Saturday, January 21, 2017

Open source legal implications, licenses and their impact...

When you join a tech company, you usually end up signing some sort of employment agreement contract which, if you read carefully (you MUST read this thoroughly), probably states all sorts of restrictions on what you can or cannot do/own and the rights of the hiring company to own your work, whether it is during working hours or in your spare time including ideas you might have in the shower or anywhere else.  In many cases, this extends to open source contributions that you might make which might be unrelated to anything you do at work.

As we grapple with a rapidly changing software and hardware industry where the open source juggernaut slowly, but steadily, steam rolls over proprietary software, we are faced with difficult and contentious issues of what "belongs" to the company (a proprietary, closed mindset) and what "belongs" to the employee that they can contribute towards during their spare time.  Especially for contributions which are unrelated to the employee's day job.

So, it's imperative a developer/contributor understands the variety of open source licenses that exist, what they imply and how one should use them.

The choice of the open source license for a new project can directly or indirectly affect how it grows, how many contributors and maintainers it has, how it is used, whether people can make money using it commercially or not and, eventually, whether the project is sustainable.

Here are a few things to think about regarding licenses as you enter the world of open source:

  1. Talk to the open source office at your company and ask them for clear guidelines on what is your intellectual property and what is the company's.  If you don't have an open source office, locate the legal department and ask someone in that team.  If they don't know, talk to the legal department about your concerns and see if you can get some sort of guidance from them.
  2. Read and re-read your employment agreement to understand what the implications are for your ideas and contributions to open source.  Does the company own any contribution you make regardless of whether it's related to work or not?  Is it restricted to software, hardware, both?  What about blogs, presentations at external conferences where you are not sponsored by your company, published articles in journals or technical magazines?
  3. Read, re-read and completely understand what the different types of open source licenses are - start with this site  Also, look at
  4. If you create open source software or hardware, ensure that you are clearly stating what license is used for contributions to that project.  If you're unsure about what license to use, ask around, go to open source-centric meetups and talk to speakers to increase your knowledge and get help online.  Also, see
  5. If you contribute to existing open source software or hardware, ensure that you understand what license is used for your contributions and if you are allowed to share it, own it and use it as you and others intend.
Your choice of license (whether you started the project or are contributing to an existing one) can have a significant impact on the culture of the project.  MIT, Apache and BSD licenses are extremely open and allow contributors to share and contribute freely.  Projects that use these licenses might not, however, have stringent rules and oversight to vet the quality of the contributions since anyone can contribute - whether they have an appropriate background or not.  This could also lead to many new contributors asking for help and maintainers being overwhelmed (and, therefore, quitting).  If you go the GPL route, the various versions have varying implications and your contributor/maintainer profile and personality might be quite different. What if it's more litigious - is this what you want for your project?  Do you want your project to be commercially distributable with acknowledgement to the origins and contributions back to the original project?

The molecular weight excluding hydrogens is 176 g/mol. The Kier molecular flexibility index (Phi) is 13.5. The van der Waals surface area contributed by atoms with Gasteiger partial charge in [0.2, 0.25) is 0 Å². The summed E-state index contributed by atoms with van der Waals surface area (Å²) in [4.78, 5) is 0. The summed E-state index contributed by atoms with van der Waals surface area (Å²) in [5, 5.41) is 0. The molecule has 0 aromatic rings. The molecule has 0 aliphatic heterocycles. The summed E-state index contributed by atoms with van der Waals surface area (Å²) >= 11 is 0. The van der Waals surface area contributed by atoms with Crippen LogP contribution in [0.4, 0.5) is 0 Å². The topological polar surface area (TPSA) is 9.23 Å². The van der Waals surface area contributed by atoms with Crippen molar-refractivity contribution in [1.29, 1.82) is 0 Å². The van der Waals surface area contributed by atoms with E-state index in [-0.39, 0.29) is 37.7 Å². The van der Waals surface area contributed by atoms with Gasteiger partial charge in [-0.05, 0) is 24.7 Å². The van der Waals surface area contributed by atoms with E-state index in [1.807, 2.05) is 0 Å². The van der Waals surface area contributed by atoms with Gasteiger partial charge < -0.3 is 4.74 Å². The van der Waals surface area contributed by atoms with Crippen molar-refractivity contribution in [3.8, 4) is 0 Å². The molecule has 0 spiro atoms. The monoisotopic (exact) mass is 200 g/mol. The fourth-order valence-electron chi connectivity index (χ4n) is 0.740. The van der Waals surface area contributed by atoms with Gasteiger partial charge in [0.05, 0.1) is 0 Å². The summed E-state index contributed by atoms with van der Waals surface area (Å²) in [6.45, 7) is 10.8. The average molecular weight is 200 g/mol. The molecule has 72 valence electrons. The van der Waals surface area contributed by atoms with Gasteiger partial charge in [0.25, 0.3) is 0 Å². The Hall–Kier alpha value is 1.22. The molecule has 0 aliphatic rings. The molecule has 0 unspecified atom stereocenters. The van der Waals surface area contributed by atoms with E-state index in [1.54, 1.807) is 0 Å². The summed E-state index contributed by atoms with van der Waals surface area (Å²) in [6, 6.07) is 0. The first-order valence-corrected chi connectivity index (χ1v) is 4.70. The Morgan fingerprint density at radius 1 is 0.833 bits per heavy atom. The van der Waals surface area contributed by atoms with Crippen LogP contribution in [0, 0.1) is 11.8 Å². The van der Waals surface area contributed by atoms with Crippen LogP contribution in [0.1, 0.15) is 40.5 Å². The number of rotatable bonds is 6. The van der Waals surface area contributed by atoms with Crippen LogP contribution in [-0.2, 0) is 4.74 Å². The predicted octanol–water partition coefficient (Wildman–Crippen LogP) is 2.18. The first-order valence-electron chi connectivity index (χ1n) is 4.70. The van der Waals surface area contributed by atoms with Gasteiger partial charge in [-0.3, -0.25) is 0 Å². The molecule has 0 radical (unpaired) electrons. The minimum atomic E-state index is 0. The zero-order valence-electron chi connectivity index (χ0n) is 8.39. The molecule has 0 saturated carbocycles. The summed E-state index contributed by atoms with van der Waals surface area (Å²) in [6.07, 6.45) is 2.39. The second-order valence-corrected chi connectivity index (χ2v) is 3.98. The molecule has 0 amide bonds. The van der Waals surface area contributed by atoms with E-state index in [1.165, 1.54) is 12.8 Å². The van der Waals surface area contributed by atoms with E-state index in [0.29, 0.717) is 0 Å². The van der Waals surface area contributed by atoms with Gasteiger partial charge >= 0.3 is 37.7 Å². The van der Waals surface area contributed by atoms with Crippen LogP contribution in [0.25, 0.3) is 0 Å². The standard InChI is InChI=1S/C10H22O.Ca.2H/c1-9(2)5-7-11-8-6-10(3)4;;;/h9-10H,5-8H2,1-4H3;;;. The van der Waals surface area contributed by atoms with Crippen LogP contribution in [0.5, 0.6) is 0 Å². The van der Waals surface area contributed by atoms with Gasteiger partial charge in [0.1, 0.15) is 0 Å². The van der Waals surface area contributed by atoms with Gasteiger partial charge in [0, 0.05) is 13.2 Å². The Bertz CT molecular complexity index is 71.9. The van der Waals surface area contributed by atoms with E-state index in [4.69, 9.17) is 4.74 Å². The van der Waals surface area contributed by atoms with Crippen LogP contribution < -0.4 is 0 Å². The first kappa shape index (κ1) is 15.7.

I tend to use the MIT or BSD licenses for projects - CodeChix Technical Curriculums contain a series of technical curriculums spanning mobile, security, NLP and Big Data under the MIT license.  We used the Apache license for the OFconnect SDN controller project.

But, that may not be the case all the time, depending on what makes sense and how I would want to structure the impact of the project and what I call the "target market" - as in what types of developers do I want to attract to the project.  I'm still thinking about this a fair bit and pondering pros/cons and what would be most beneficial for my "target market" - women engineers in industry who typically have very little "free" time and energy.

Monday, January 16, 2017

On open source - scratching the surface

At CodeChix, we have always been strong proponents of open source in all it's forms - software, hardware, design, photography etc. It's a fundamental requirement for all programs that we run (tech talks, hands-on workshops and hacking sessions) and our conference, DevPulseCon only accepts talks and workshops targeting open source projects.

Over the years, it's been an eye-opening experience for me that there are so many companies that tout open source support on their websites and marketing verbiage and, yet, when you look closely or instigate an open source project that might "compete" with a proprietary product at said company, all "open source goodwill" goes out of the window in a flash.

This happened to me when I was building the CodeChix team to work on the Open Networking Foundation's OpenFlow Controller international competition consisting of 4 fantastic women engineers from 3 different companies. One of the companies, a behemoth of networking software and hardware which proclaimed huge support for open source on their website etc., denied two of their women engineers (CodeChix members) on the team from working on this competition project. Their argument was it was a "competing" effort to their proprietary controllers and they would not allow these two women engineers to participate in this effort that was being run by CodeChix. Naturally, I pointed out the discrepancy between what they were touting on their website and what they were telling me. Which resulted in complete silence and I suspect my queries were relegated to the proverbial bitbucket.